Imagine carrying around a gigantic library on your hard drive. In this library, no paper was wasted on the production and distribution of any books. Sound like something magical and imaginary? It’s not. It’s the future of books – the E-Book.
While reading one on a monitor can be awkward, E-Books on a MacBook or iPhone/iPod Touch are gaining in popularity. Let’s look at the common E-Book formats you will come across and how to use them in OS X.
Each of the readers I’ve found will not only work, they are all free to download and use.
Portable Document Format (.PDF)
Adobe’s .PDF format is the most common format for digital printing. It’s DRM free and works almost everywhere you will need it to work. (Except with the Kindle.) It’s also supported natively in OS X. All you need to use is Preview. In my experience, about 75% of everything I’ve encountered has been in .PDF format.
Note: There are some .PDF files that will not display properly in Preview due to advanced formatting that isn’t supported. If you encounter this, head on over to the Adobe website and download the free Adobe Reader for OS X.
Microsoft Compiled HTML Help (.CHM)
Originally created by Microsoft as a way to encode help files, the .CHM format has since expanded into E-Books. It’s more compact than standard HTML, quickly searchable, and can be easily organized into a table of contents, chapters and index. Several .CHM files can also be assembled together into one file.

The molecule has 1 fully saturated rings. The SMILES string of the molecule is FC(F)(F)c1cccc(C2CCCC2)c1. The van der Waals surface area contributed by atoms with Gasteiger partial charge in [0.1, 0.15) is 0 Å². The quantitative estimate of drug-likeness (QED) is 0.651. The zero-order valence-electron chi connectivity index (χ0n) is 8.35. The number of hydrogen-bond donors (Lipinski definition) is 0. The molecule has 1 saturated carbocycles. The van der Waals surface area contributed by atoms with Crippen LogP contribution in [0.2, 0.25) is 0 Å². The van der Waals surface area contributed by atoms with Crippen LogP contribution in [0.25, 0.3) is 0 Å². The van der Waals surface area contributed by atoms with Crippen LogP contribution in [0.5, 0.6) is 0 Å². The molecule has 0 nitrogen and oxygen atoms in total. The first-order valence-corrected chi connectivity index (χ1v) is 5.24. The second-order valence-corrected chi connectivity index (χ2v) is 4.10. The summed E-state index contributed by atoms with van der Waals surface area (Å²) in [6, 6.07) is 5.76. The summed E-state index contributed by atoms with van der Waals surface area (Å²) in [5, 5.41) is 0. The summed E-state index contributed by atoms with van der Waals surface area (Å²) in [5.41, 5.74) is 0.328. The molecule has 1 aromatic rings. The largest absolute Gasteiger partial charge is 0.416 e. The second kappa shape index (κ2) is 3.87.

.CHM files aren’t natively supported by OS X. You will need to download a special reader for them. While there are readers out there that you can easily pay for, Here are three great readers that are free.
DjVu – Déja Vu (.DJVU)
eReader / Palm Digital Media (.PDB)
Originally developed for Palm handheld devices, the .PDB format can now be read on many different platforms including OS X an the iPhone / iPod Touch. E-Booksin the .PDB format can either be free or for purchase depending on the publisher. Head on over to the eReader website to download the free eReader Pro for Macintosh to use .PDB format E-Books.
Microsoft Reader (.LIT)
Microsoft’s proprietary .LIT file format is based on the Compiled HTML Help format except it’s formatted especially for smaller PDA screens. The .LIT filetype isn’t an easy one for OS X. There is no OS X readers for the .LIT filetype as Microsoft owns and strictly controls this format. With no native readers out there, we have to resort to converting it to HTML files with the following CLI Binary and Script:
Note: The Convert Lit Binary must be placed in the /bin folder in order for it to work properly.
The Mobipocket format is yet another E-Book format that doesn’t totally support OS X.
In searching for something that will either work or convert, I did come across LexCycle’s Stanza. While Stanza will open a .MOBI file in Mac OS X (as well as the iPhone), it strips out the images and leaves only the text. I’d only use this for a novel or other E-Book that doesn’t require pictures and diagrams. As it’s only in beta right now, there’s no telling if it will be free software in the future. Hopefully it will be.
Also, related to the Mobipocket Format is the Amazon Kindle Format (.AZW). Sorry, as the Kindle’s format is proprietary to the device, there’s no reader for .AZW files either.